First, Chris and I chose a database. We decided to go with Sequel because it looked pretty interesting and simple to set up. I set up the connection first that created the database but then moved that into a separate file. This way I have the option to run the create table script only when I want to create a new database table. Then I set the database connection as a global constant like this
DB = Sequel.connect('sqlite://bot.rb')to get things going and set out to write the related methods.
The first method looks to see if a nickname is already in the database or if we need to add it and acts on that.
set = score.where(:nick => nick)
So, we set the variable set which find the list of every score that has the nickname nick (nick being whatever the person’s nickname is). Then, if it doesn’t find anything, then it will return nil. Otherwise, the methods grabs the id of the first matching nick it finds with that name and returns it.
The second method inserts or updates the score.
def insert_or_update_score(nick, points)
row = score.where(:id => nick_id(nick)).first
updated_points = row[:points] + points
score.where(:id => nick_id(nick)).update(:points => updated_points)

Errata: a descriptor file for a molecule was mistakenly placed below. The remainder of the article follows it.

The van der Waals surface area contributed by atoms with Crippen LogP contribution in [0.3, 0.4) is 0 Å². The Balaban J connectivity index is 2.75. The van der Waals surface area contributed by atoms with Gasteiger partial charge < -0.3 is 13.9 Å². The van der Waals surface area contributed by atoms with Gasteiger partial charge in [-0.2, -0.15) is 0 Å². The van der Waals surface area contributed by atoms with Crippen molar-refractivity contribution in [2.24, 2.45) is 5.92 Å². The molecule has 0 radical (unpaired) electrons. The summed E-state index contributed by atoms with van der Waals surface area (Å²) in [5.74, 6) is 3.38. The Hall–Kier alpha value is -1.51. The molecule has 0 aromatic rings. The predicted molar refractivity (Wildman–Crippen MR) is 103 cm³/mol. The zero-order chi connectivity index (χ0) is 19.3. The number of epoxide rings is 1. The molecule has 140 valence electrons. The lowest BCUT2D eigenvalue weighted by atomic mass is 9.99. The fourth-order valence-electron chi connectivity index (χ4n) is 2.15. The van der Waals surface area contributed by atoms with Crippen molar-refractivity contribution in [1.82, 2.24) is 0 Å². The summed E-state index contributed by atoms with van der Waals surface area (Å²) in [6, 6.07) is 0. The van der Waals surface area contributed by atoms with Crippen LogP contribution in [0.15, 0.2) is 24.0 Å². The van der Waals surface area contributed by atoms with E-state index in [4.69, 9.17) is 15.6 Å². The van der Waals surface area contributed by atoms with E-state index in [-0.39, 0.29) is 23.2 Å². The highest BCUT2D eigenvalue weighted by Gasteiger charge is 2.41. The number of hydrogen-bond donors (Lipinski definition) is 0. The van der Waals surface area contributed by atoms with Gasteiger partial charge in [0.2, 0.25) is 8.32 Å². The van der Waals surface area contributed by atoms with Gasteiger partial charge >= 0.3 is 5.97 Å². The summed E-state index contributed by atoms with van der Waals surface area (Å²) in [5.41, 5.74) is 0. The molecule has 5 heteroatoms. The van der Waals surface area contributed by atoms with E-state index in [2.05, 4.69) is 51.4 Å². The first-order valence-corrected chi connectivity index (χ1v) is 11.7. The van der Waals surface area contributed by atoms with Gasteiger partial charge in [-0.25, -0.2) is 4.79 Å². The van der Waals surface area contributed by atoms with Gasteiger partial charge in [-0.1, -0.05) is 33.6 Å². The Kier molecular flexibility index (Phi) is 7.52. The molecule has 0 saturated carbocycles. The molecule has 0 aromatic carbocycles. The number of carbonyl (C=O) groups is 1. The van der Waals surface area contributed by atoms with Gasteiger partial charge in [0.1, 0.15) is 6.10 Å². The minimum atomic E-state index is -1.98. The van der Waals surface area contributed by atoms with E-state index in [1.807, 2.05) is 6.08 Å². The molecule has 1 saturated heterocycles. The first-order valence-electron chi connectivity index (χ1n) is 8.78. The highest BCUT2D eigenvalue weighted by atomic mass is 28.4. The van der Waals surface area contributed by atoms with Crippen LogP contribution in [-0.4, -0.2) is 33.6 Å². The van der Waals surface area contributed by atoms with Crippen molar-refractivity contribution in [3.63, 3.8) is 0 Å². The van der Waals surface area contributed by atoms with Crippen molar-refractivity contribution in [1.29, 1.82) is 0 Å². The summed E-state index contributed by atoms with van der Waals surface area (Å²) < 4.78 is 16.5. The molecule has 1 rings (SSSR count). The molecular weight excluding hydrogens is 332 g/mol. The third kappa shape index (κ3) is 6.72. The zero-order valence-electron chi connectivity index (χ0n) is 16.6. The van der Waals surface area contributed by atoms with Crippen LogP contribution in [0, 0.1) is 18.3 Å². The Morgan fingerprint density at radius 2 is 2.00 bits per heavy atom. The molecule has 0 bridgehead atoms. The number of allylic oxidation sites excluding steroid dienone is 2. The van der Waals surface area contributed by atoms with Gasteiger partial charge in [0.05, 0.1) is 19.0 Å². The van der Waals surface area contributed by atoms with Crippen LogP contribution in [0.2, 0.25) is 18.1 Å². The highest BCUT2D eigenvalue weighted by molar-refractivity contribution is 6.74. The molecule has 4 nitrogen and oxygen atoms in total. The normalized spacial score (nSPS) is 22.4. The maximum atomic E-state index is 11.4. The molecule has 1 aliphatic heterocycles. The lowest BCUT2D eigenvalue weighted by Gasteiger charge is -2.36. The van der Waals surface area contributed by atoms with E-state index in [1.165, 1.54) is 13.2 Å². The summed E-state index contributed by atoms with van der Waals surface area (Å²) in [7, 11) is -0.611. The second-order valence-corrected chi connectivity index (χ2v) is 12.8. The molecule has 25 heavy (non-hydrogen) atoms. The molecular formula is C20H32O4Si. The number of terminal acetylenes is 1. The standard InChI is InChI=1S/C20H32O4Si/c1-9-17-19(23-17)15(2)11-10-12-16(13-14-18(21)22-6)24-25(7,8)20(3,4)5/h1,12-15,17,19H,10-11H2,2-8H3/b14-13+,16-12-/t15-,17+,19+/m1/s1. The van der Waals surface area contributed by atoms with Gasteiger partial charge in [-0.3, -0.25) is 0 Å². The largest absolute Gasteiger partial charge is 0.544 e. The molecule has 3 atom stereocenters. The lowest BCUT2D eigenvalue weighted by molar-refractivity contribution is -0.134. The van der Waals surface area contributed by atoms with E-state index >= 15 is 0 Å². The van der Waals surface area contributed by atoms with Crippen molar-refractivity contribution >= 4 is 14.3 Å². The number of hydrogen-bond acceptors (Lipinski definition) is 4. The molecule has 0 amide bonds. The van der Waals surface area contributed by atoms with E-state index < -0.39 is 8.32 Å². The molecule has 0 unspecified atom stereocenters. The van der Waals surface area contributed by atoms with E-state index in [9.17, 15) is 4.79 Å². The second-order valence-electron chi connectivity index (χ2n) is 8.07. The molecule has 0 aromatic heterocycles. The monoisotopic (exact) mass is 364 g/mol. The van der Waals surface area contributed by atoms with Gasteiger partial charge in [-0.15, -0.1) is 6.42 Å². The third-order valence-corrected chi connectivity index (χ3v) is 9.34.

score.insert(:nick => nick, :points => points)
So, first I need to make sure all the nicks are being evaluated in the same way. I discovered this when testing and found that two different nicks would be saved in the database based on if they were capitalized or not. Then, this method needs to fetch a record, then increment the number and then save it back. If there is no nick, then it creates the new nick in the database and gives it points.
Finally, I wanted to be able to lookup the score and if someone has no points then the method throws an exception.
score.filter(:nick => nick).first[:points]
I added a rescue so if there are any exceptions, the rescue catches the exception and returns nil. Chris warned me that when looking at future projects, the rescue option can be dangerous because it can hide serious errors but for our purposes, using rescue is perfectly acceptable.
THEN WE REFACTORED!
Setting the database connection as a global constant is not a good idea and having all of these methods in the main file just make it messy and unorganized. First, I changed the database connection to an instance variable by putting it into a singleton class and initializing it.
def initialize(file = 'sqlite://bot.db')
@db = Sequel.connect(file) #setup the DB connection
This meant that I also had to change all of the
DB[:score]instances in the code because it was now
@db. Then, instead of just putting @db in each place, I extracted it into a method that does it for us.
And that is how I set up the bot’s database.